When it comes to adding books to my wish list, I can be extremely impulsive. I sometimes do it only because I read a positive review and the plot sounds vaguely appealing. The problem is that what readers consider to be a gripping plot or an outstanding writing style is not always the same. This later has an impact on my reading experience, as I end up picking up books that others loved but that were not the best fit for me, something that I could have avoided if I had done a more in-depth research before buying certain books.
Since I’ve recently been DNFing many books, I decided to go through my wish list on Goodreads (which doesn’t solely consist of the books that I have on my physical to-be-read pile anymore but all of the ones I hope to read in the future) and ponder if I really want to read them. Result: I removed various books from it, some just after reading the blurb again and others after reading a couple of initial pages available for preview online. I’ve also decided not to read books that feature certain elements that I’m not a massive fan of.
I assume this is a normal action for various readers. So, why am I writing this post? There are various posts in this blog about books that I was planning to read and it bothers me to have written them and then deciding not to read some of those books after all without mentioning it. Is this ridiculous? Very likely! Nevertheless, not only have I decided to write a post about all the books I removed from my wish list based on four main reasons, but I’m also inclined towards avoiding writing further posts about the books I may possibly read in the future, as for me that feels too much like a commitment.
Books whose writing style is not appealing to me
I obviously didn’t have the time to read a sample of all of the more than 200 books that I had on my wish list, but I did so of the ones I was uncertain about. Having done so, I removed from my wish list: Ariadne by Jennifer Saint, because it seemed to be written in a simplistic and too direct way; The Antarctica of Love by Sara Stridsberg, since I considered it too fragmented for me; Kim Jiyoung, Born 1982 by Cho Nam-Joo, whose first paragraphs featured too many facts told in short sentences; and Exit West by Mohsin Hamid, since the first paragraph left me cold.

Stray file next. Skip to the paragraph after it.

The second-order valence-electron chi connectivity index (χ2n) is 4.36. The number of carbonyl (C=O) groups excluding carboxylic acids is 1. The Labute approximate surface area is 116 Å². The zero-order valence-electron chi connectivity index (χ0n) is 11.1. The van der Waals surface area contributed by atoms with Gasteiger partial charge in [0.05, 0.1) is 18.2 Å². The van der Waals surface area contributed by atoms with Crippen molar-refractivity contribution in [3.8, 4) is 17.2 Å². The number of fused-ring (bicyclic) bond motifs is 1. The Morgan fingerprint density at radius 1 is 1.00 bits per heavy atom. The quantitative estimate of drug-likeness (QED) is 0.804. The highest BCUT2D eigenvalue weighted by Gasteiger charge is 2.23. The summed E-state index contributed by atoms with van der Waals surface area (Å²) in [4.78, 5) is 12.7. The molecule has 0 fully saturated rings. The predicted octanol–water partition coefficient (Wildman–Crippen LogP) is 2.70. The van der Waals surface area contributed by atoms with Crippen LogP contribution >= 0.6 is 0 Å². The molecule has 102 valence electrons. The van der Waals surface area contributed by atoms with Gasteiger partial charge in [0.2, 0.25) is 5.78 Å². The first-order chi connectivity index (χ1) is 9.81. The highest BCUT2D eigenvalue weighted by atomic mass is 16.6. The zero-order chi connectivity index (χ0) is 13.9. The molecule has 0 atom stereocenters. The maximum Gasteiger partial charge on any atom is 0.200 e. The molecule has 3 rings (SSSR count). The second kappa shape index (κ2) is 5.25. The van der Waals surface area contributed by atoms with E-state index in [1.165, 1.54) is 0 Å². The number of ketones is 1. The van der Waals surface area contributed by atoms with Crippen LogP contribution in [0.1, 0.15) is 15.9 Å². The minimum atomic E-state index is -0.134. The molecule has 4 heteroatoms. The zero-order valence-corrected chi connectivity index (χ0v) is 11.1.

Books whose premise I’m not interested in anymore
Very often, it’s the premise of a book that makes me want to read it. But what sounded exciting a couple of years (or even months) ago may not be as appealing in the present. The blurbs of the following books didn’t arouse any interest in me anymore:
- República Luminosa (A Luminous Republic) by Andrés Barba
- A Sombra do Vento (The Shadow of the Wind) by Carlos Ruiz Zafón
- A View of the Harbour by Elizabeth Taylor
- Ice by Ana Kavan
- The Unit by Ninni Holmqvist
- Blue Ticket by Sophie Mackintosh
- The Long Way to a Small, Angry Planet by Becky Chambers
- Eleven Lines to Somewhere by Alyson Rudd
- This One Sky Day by Leone Ross
- Home Fire by Kamila Shamsie
- Amsterdam by Ian McEwan
- Kafka on the Shore by Haruki Murakami
Books featuring elements that I don’t tend to enjoy
There are four books that I removed from my wish list because they feature elements that I tend to find annoying. They are all part of the same series – The Rain Wild Chronicles by Robin Hobb. It consists of: Dragon Keeper, Dragon Haven, City of Dragons and Blood of Dragons. When I first started reading the books in the Realm of the Elderlings, I toyed with the idea of only reading the books featuring Fitz, but I ended up deciding to read all the five series set in that fictional world. I changed my mind again! Although I don’t regret having decided to read the Liveship Traders Trilogy, which I’m enjoying, I won’t be reading The Rain Wild Chronicles, since I’ve realised that the dragons in it are too anthropomorphised and the vast majority of the characters are angsty teenagers. Two elements I don’t tend to enjoy. Plus, many readers consider it to be the weakest of the series. As they don’t seem to be essential to understand the following books, there’s no need for me to slog through them.
The graphic novels conundrum
I’ve never been much of a fan of graphic novels. So, it is not surprising that, after enjoying a couple of them and thinking that I was going to start reading them more consistently, I’m not that enthusiastic about them anymore. I decided to remove all of the graphic novels from my wish list as none of them caught my interest. They were:
- The One Hundred Nights of Hero by Isabel Greenberg;
- Saga by Brian K. Vaughan and Fiona Staples;
- Irmina by Barbara Yelin;
- The Red Virgin and the Vision of Utopia by Bryan Talbot and Marya Talbot;
- Illegal by Eoin Colfer.
Do you also feel the need to sometimes remove books from your wish lists or to-be-read piles? Tell me in the comments!